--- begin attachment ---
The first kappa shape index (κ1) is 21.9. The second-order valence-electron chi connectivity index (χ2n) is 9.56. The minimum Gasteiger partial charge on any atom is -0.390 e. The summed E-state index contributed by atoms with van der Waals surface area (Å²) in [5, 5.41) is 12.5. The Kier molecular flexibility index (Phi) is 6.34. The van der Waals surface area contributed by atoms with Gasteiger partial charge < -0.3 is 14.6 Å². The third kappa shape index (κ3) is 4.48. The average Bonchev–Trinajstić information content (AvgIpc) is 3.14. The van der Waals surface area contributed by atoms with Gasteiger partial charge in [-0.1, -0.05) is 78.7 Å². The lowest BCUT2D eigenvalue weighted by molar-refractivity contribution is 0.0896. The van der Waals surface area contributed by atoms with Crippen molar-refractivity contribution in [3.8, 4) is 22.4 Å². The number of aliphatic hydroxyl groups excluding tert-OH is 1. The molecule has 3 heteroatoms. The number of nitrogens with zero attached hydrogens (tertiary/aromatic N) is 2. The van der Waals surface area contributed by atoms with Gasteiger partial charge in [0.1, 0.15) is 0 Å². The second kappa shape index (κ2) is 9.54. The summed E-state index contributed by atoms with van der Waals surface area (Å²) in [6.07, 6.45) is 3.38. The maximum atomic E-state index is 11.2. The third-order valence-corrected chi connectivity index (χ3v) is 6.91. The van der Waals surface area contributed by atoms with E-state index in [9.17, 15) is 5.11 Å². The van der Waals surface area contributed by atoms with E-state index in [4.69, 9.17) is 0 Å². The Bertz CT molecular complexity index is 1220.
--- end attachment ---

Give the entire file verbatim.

The first kappa shape index (κ1) is 21.9. The second-order valence-electron chi connectivity index (χ2n) is 9.56. The minimum Gasteiger partial charge on any atom is -0.390 e. The summed E-state index contributed by atoms with van der Waals surface area (Å²) in [5, 5.41) is 12.5. The Kier molecular flexibility index (Phi) is 6.34. The van der Waals surface area contributed by atoms with Gasteiger partial charge < -0.3 is 14.6 Å². The third kappa shape index (κ3) is 4.48. The average Bonchev–Trinajstić information content (AvgIpc) is 3.14. The van der Waals surface area contributed by atoms with Gasteiger partial charge in [-0.1, -0.05) is 78.7 Å². The lowest BCUT2D eigenvalue weighted by molar-refractivity contribution is 0.0896. The van der Waals surface area contributed by atoms with Crippen molar-refractivity contribution in [3.8, 4) is 22.4 Å². The number of aliphatic hydroxyl groups excluding tert-OH is 1. The molecule has 3 heteroatoms. The number of nitrogens with zero attached hydrogens (tertiary/aromatic N) is 2. The van der Waals surface area contributed by atoms with Gasteiger partial charge in [0.1, 0.15) is 0 Å². The second kappa shape index (κ2) is 9.54. The summed E-state index contributed by atoms with van der Waals surface area (Å²) in [6.07, 6.45) is 3.38. The maximum atomic E-state index is 11.2. The third-order valence-corrected chi connectivity index (χ3v) is 6.91. The van der Waals surface area contributed by atoms with E-state index in [9.17, 15) is 5.11 Å². The van der Waals surface area contributed by atoms with E-state index in [4.69, 9.17) is 0 Å². The Bertz CT molecular complexity index is 1220.